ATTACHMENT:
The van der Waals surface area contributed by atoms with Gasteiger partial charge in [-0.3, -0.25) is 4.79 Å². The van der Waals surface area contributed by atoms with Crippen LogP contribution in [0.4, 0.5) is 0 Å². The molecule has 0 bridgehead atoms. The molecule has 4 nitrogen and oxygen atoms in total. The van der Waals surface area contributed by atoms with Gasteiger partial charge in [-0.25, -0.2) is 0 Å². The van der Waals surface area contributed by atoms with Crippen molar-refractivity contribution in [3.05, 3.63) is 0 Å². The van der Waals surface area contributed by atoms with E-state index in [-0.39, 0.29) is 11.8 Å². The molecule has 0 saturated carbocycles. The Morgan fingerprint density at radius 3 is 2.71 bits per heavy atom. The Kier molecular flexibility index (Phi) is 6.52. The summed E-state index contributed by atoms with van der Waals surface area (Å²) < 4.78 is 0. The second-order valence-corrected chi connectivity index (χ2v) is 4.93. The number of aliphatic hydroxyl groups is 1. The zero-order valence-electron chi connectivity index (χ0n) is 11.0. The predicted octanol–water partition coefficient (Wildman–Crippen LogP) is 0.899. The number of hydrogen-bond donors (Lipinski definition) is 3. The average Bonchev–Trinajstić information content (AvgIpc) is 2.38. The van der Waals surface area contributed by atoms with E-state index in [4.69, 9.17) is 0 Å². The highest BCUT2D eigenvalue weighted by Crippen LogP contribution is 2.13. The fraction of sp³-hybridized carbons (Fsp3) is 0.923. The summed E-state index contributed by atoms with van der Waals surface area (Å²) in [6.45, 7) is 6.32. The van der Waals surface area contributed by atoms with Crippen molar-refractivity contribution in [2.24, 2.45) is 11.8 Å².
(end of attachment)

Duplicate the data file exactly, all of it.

The van der Waals surface area contributed by atoms with Gasteiger partial charge in [-0.3, -0.25) is 4.79 Å². The van der Waals surface area contributed by atoms with Crippen LogP contribution in [0.4, 0.5) is 0 Å². The molecule has 0 bridgehead atoms. The molecule has 4 nitrogen and oxygen atoms in total. The van der Waals surface area contributed by atoms with Gasteiger partial charge in [-0.25, -0.2) is 0 Å². The van der Waals surface area contributed by atoms with Crippen molar-refractivity contribution in [3.05, 3.63) is 0 Å². The van der Waals surface area contributed by atoms with E-state index in [-0.39, 0.29) is 11.8 Å². The molecule has 0 saturated carbocycles. The Morgan fingerprint density at radius 3 is 2.71 bits per heavy atom. The Kier molecular flexibility index (Phi) is 6.52. The summed E-state index contributed by atoms with van der Waals surface area (Å²) < 4.78 is 0. The second-order valence-corrected chi connectivity index (χ2v) is 4.93. The number of aliphatic hydroxyl groups is 1. The zero-order valence-electron chi connectivity index (χ0n) is 11.0. The predicted octanol–water partition coefficient (Wildman–Crippen LogP) is 0.899. The number of hydrogen-bond donors (Lipinski definition) is 3. The average Bonchev–Trinajstić information content (AvgIpc) is 2.38. The van der Waals surface area contributed by atoms with E-state index in [4.69, 9.17) is 0 Å². The highest BCUT2D eigenvalue weighted by Crippen LogP contribution is 2.13. The fraction of sp³-hybridized carbons (Fsp3) is 0.923. The summed E-state index contributed by atoms with van der Waals surface area (Å²) in [6.45, 7) is 6.32. The van der Waals surface area contributed by atoms with Crippen molar-refractivity contribution in [2.24, 2.45) is 11.8 Å².